Parental Involvement Equals School Success
It’s already August. Summer is fast coming to a close. For those with children, the end of summer means the beginning of the school year. You can’t ignore it. Stores are displaying notebooks, backpacks and back-to-school clothes. You may be already getting notices about classroom assignments and bus routes, dress codes and school policies.
But it takes more than a new lunchbox and knowing what room to go to that first day to set your child up for success this year. It takes positive parental involvement from the start. Every year is a new opportunity to put helpful supports in place. If you’re not already doing the things that ensure school success, make a promise to try harder this year. If you are already actively involved in providing the needed support, pat yourself on the back and recommit.
7 ways to help your child succeed in school:
- Be a positive role model. Kids do watch us carefully. After all, they have much less to do than we do. While we are juggling jobs and household chores and kids, our kids spend a lot of their time just watching us. They learn more from what they see us doing than from what we say. If you want your child to be interested in school, they need to see you reading, writing, doing math and being interested in the world. So — do let them see you reading a newspaper or scanning news items online. Always take books to read with you when you know you are going to have to wait in some waiting room or the car. Talk at dinner about new discoveries in science and current events. When the kids sit down to do their homework, sit down and pay your bills, write emails or a letter, or read a few chapters in a book. Comment now and then about how glad you are to know the things you learned in school.
- Show a positive attitude. Kids will take in your attitude toward school through the very pores of their skin. Even if you hated, hated, hated school, you don’t need to share your bad experiences with your children. Nothing good will come of it. Since nothing is 100 percent all bad, focus instead on the teacher you liked, things you are glad you learned, friends you made — anything positive. If you loved school (or merely liked it well enough), be sure to share memories of good times and good teachers and how important it has been to your life that you have an education.
- Provide structure. Young kids can’t be expected to settle down and do homework on their own. The part of their brain that does planning and organizing isn’t sufficiently developed. Teens are often so distracted by worries and preoccupations with the social scene that it’s hard for many of them to get to their assignments. Parents are responsible for being their kids’ “brains” until their own brains kick into gear. So set up a routine for doing homework. Provide the supplies they need, a space for doing their work, and a time where nothing else goes on except homework. Ideally, you should be available for help and encouragement. That’s why so many families have kids do homework at the kitchen table either before dinner or when dishes have been cleared away.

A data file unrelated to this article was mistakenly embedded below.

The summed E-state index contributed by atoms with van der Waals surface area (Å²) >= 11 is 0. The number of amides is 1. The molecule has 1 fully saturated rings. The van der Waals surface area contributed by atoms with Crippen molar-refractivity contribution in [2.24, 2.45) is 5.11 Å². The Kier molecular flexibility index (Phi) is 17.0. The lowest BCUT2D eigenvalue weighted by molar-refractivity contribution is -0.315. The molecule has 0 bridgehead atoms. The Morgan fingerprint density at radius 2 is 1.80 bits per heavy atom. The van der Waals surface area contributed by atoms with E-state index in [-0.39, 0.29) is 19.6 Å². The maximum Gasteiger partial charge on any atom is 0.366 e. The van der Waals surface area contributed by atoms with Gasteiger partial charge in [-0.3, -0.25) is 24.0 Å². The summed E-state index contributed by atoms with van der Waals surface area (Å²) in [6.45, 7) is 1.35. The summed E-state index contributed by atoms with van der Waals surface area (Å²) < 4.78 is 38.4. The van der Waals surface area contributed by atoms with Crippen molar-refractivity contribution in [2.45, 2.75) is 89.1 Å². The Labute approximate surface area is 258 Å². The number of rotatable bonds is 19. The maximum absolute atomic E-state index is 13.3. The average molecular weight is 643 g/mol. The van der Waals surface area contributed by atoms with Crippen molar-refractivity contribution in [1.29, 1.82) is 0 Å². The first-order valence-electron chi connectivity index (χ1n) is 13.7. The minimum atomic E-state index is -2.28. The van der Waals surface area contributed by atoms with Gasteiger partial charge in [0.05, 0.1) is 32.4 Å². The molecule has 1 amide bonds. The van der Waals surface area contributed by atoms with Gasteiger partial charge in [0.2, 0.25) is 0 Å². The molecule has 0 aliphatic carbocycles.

- Take the time to organize them. The number of assignments or worksheets kids bring home can be overwhelming to them. Take a few minutes at the beginning of homework time to look at what the kids are supposed to do and to help them organize their study time. Which assignments can they get done quickly? Which need more effort? Are there books and supplies they need to have handy? Help your children prioritize their tasks and cut them down to size. Gather what they will need to do a good job so they won’t be bobbing up every five minutes to get the pencil, book or gluestick they need. When you do, you not only help them tackle their homework but you teach them important organizing skills.
- Limit screen time. It’s a new challenge for parents these days. Some computer time may be necessary for your child to do homework. But doing research is different from playing video games, or logging on to Facebook, Twitter and chats. By all means, give your children the access to the Internet they need to get their work done. But monitor it carefully. The many screens in their lives are a major detriment to doing a good job on assignments and taking in what they are supposed to be learning.Game and chat time should only happen after homework is done. If the kids can’t resist the alerts from cell phones, put them in a drawer until study time is over. TVs should be off, too. Kids can’t focus on their work if they are also trying to follow a TV story. If they need background noise to study (some kids do), turn on a radio.
- Eliminate criticism. Scolding, nagging, blaming, and criticizing are not tactics that make kids love school. Quite the opposite. When kids feel that they can never please their parents no matter how hard they try, they often give up. When conversations about school are usually negative, the negativity sticks to their attitudes about all things academic.
- Encourage. Kids respond positively to interest, encouragement and achievement. Be interested in what they are studying. Encourage them in their efforts. Don’t hand out phony praise. If a piece of work isn’t good, don’t say that it is. Reward real achievement with enthusiasm, smiles and approval. Kids don’t need monetary or material rewards, unless the adults in their lives have taught them that that’s the payoff for doing what they are supposed to do. Genuine achievement is its own reward. Parental pride and appreciation for work well done has greater positive impact on self-esteem than any material gift.
Hartwell-Walker, M. (2016). Parental Involvement Equals School Success. Psych Central. Retrieved on May 31, 2016, from http://psychcentral.com/lib/parental-involvement-equals-school-success/